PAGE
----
Emergency Responders

In an emergency, calling 911 is often the first reaction people have. In the instance where 911 is called in response to an opioid related overdose, it is critical that emergency responders be trained and equipped to administer naloxone. Simply put, when emergency responders have naloxone on hand, they are able to save lives.

What is naloxone?

Naloxone is a medication that quickly reverses the effects of an opioid overdose, usually within 1-3 minutes. It can be injected under the skin or into muscle or a vein. A nasal spray version of naloxone is also available. Naloxone does not have harmful side effects, get people “high,” or reverse overdoses caused by substances other than opioids.

Naloxone has been in use in the medical field for decades, but as of August 2014 it is available to all emergency responders in Missouri.

What to do when you report to the scene of an overdose:
(For complete information about respond at the scene of an overdose and administer naloxone, request a MO-HOPE Emergency Responder training *here*)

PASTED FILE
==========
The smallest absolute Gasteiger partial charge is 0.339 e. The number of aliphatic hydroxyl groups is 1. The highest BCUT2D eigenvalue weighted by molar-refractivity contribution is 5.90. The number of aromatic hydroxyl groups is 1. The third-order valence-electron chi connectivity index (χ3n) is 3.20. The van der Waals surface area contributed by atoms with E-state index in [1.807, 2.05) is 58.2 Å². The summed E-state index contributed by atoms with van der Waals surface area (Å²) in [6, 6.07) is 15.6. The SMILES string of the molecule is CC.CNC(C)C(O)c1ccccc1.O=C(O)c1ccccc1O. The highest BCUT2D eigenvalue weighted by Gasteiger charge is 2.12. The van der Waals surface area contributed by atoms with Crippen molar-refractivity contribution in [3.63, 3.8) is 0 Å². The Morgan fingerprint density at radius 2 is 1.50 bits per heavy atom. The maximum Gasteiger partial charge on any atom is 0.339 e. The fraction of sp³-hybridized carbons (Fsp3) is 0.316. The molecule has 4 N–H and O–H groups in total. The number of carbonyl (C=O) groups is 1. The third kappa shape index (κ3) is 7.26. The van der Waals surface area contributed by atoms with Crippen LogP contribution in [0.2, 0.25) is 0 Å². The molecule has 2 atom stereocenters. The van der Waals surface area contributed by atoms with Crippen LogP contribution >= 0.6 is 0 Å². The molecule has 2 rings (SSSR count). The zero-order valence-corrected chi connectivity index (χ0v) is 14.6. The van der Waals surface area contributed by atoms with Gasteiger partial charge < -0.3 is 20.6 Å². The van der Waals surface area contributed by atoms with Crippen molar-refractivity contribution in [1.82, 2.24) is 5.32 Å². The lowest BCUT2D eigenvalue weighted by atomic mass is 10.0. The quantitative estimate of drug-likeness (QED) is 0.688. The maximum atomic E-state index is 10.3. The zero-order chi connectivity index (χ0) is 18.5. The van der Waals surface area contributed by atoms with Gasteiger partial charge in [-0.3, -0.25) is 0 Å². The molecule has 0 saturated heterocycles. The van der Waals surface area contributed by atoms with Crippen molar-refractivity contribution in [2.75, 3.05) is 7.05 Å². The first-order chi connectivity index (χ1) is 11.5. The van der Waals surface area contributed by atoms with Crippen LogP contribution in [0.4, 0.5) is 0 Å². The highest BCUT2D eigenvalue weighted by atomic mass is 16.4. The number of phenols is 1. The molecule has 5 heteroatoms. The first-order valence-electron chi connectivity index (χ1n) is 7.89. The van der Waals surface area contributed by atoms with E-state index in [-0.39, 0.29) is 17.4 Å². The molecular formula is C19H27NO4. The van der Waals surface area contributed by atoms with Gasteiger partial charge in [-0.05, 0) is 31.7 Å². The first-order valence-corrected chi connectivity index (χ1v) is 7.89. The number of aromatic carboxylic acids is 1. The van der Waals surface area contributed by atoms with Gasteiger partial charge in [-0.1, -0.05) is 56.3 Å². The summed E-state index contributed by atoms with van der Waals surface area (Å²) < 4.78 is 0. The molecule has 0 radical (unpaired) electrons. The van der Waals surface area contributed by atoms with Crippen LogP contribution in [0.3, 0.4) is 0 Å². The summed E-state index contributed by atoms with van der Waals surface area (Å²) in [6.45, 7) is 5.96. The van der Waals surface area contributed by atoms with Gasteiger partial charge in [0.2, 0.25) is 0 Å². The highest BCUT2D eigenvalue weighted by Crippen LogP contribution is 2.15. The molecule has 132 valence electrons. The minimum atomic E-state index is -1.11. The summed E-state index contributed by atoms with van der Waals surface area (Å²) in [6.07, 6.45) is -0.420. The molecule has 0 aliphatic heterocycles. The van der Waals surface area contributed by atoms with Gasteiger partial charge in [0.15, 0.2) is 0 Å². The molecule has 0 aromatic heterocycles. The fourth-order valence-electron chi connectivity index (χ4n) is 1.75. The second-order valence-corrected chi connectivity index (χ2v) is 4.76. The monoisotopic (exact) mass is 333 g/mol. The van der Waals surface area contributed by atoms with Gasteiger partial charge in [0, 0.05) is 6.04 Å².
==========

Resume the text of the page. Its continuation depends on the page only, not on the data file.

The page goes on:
• Assess the individual – look for signs and symptoms of an opioid/heroin overdose
  • Once you have identified that you are responding to an opioid/heroin overdose, begin rescue response (while waiting for EMS to arrive):
    1. Administer 1 dose of naloxone
    2. Administer rescue breathing (if pulse); Administer chest compressions (if no pulse)
    3. Place person in recovery position if you stop administering rescue breaths or leave the person’s side
    4. Give 2nd dose of naloxone if after 2-3 minutes the first dose was not successful* Prepare: In some cases, naloxone can precipitate withdrawals among those with physical dependence.

What to do after an overdose:

  • Remember to avoid guilt, stigma, and shame – this is not a moral issue or right vs wrong
  • Lean toward offering support, empathy, and resources for treatment rather than punishment
  • Encourage the person to seek medical treatment and care coordination at a hospital, but know they have the right to refuse this

*Information provided on this site is not intended to cover everything–there are many places to find helpful information about naloxone and overdose prevention programs. To learn more, we suggest the following sites:

*For additional information see our Resources Page or access the following links for resources for Overdose Prevention and Harm ReductionOpioid Use Disorder TreatmentResearch and Data, and Legislation and Advocacy.

An officer describes his thoughts on naloxone